Alex. Carmichael: Carmina Gadelica; David Comyn: The Boyish Exploits of Finn; the Periodical, “Folklore”; Lady Gregory: Cuchulain of Muirthemne, Gods and Fighting Men; Miss Eleanor Hull: The Cuchulain Saga in Irish Literature; Douglas Hyde: Beside the Fire, (a collection of Irish Gaelic Folk Stories), Leabhar Sgeulaicheachta, (Folk Stories in Irish); “Irish Penny Journal”; Patrick Kennedy: The Fireside Stories of Ireland, Legendary Fictions of the Irish Celt; Standish Hayes O’Grady: Silva Gadelica; Wood-Martin: Traces of the Elder Faiths in Ireland, Pagan Ireland; W.Y. Wentz: The Fairy Faith in Celtic Countries; Lady Wilde: Charms, Incantations, etc.; Celtic articles in Hastings’ Dictionary of Religion and Ethics.
By Charles L. Graves.
No record of the glories of Ireland would be complete without an effort, however inadequate, to analyze and illustrate her wit and humor. Often misunderstood, misrepresented, and misinterpreted, they are nevertheless universally admitted to be racial traits, and for an excellent reason. Other nations exhibit these qualities in their literature, and Ireland herself is rich in writers who have furnished food for mirth. But her special pre-eminence resides in the possession of what, to adapt a famous phrase, may be called an anima naturaliter jocosa. Irish wit and Irish humor are a national inheritance. They are inherent in the race as a whole, independent of education or culture or comfort. The best Irish sayings are the sayings of the people; the greatest Irish humorists are the nameless multitude who have never written books or found a place in national dictionaries of biography. None but an Irishman could have coined that supreme expression of contempt: “I wouldn’t be seen dead with him at a pig-fair,” or rebuked a young barrister because he did not “squandher his carcass” (i.e., gesticulate) enough. But we cannot trace the paternity of these sayings any more than we can that of the lightning retort of the man to whom one of the “quality” had given a glass of whisky. “That’s made another man of you, Patsy,” remarked the donor. “‘Deed an’ it has, sor,” Patsy flashed back, “an’ that other man would be glad of another glass.” It is enough for our purpose to note that such sayings are typically Irish and that their peculiar felicity consists in their combining both wit and humor.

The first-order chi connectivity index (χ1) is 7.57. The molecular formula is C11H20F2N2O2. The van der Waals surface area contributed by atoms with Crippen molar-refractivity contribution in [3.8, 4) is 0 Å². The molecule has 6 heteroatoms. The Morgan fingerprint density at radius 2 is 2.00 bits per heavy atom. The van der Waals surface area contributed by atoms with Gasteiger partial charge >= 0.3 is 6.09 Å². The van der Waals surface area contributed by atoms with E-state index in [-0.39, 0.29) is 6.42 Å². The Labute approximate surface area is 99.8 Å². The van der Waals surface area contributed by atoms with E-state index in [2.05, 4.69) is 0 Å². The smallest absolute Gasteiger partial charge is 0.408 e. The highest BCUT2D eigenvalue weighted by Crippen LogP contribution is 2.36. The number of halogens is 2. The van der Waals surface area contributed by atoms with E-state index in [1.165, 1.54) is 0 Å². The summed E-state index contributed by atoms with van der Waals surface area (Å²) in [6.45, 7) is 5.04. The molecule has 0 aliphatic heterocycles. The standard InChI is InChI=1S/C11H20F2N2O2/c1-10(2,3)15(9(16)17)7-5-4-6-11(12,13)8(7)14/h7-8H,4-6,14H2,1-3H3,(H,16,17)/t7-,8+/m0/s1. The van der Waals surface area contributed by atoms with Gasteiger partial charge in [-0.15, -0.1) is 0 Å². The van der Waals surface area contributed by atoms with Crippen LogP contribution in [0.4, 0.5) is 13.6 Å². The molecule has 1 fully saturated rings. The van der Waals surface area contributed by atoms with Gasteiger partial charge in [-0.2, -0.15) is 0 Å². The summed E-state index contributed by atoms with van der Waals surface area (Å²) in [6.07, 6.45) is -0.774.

To what element in the Irish nature are we to attribute this joyous and illuminating gift? No one who is not a Gaelic scholar can venture to dogmatize on this thorny subject. But, setting philology and politics aside, it is hard to avoid the conclusion that Ireland has gained rather than lost in this respect by the clash of races and languages. Gaiety, we are told, is not the predominating characteristic of the Celtic temperament, nor is it reflected in the prose and verse of the “old ancient days”